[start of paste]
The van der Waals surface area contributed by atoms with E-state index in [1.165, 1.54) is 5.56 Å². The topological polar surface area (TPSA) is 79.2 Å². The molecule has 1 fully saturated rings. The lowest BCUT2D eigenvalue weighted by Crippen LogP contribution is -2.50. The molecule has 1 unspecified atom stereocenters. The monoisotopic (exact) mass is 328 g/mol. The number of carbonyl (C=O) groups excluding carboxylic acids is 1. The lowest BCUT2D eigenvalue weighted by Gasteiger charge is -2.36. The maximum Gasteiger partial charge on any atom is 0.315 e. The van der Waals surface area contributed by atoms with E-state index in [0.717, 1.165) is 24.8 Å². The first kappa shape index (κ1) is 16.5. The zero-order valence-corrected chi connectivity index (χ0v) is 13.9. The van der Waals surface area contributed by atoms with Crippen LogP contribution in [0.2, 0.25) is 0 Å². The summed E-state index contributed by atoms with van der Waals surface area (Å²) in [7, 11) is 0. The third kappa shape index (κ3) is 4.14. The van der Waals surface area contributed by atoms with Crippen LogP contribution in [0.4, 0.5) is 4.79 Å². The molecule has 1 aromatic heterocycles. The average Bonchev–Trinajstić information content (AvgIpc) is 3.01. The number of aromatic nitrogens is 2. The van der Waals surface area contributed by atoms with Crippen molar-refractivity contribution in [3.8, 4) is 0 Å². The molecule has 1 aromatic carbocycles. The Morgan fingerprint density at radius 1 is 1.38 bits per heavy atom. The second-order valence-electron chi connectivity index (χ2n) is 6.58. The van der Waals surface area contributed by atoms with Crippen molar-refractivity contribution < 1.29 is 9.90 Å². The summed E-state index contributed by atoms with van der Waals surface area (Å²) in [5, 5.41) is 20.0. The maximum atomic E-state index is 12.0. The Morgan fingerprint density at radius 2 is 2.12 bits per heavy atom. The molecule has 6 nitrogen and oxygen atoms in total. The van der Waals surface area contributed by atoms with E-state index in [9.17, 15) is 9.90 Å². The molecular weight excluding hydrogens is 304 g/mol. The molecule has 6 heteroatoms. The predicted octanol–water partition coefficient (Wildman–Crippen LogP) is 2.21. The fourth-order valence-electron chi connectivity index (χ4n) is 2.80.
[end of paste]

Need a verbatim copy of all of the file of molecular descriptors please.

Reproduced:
The van der Waals surface area contributed by atoms with E-state index in [1.165, 1.54) is 5.56 Å². The topological polar surface area (TPSA) is 79.2 Å². The molecule has 1 fully saturated rings. The lowest BCUT2D eigenvalue weighted by Crippen LogP contribution is -2.50. The molecule has 1 unspecified atom stereocenters. The monoisotopic (exact) mass is 328 g/mol. The number of carbonyl (C=O) groups excluding carboxylic acids is 1. The lowest BCUT2D eigenvalue weighted by Gasteiger charge is -2.36. The maximum Gasteiger partial charge on any atom is 0.315 e. The van der Waals surface area contributed by atoms with E-state index in [0.717, 1.165) is 24.8 Å². The first kappa shape index (κ1) is 16.5. The zero-order valence-corrected chi connectivity index (χ0v) is 13.9. The van der Waals surface area contributed by atoms with Crippen LogP contribution in [0.2, 0.25) is 0 Å². The summed E-state index contributed by atoms with van der Waals surface area (Å²) in [7, 11) is 0. The third kappa shape index (κ3) is 4.14. The van der Waals surface area contributed by atoms with Crippen LogP contribution in [0.4, 0.5) is 4.79 Å². The molecule has 1 aromatic heterocycles. The average Bonchev–Trinajstić information content (AvgIpc) is 3.01. The number of aromatic nitrogens is 2. The van der Waals surface area contributed by atoms with Crippen molar-refractivity contribution in [3.8, 4) is 0 Å². The molecule has 1 aromatic carbocycles. The Morgan fingerprint density at radius 1 is 1.38 bits per heavy atom. The second-order valence-electron chi connectivity index (χ2n) is 6.58. The van der Waals surface area contributed by atoms with Crippen molar-refractivity contribution < 1.29 is 9.90 Å². The summed E-state index contributed by atoms with van der Waals surface area (Å²) in [5, 5.41) is 20.0. The maximum atomic E-state index is 12.0. The Morgan fingerprint density at radius 2 is 2.12 bits per heavy atom. The molecule has 6 nitrogen and oxygen atoms in total. The van der Waals surface area contributed by atoms with E-state index in [9.17, 15) is 9.90 Å². The molecular weight excluding hydrogens is 304 g/mol. The molecule has 6 heteroatoms. The predicted octanol–water partition coefficient (Wildman–Crippen LogP) is 2.21. The fourth-order valence-electron chi connectivity index (χ4n) is 2.80.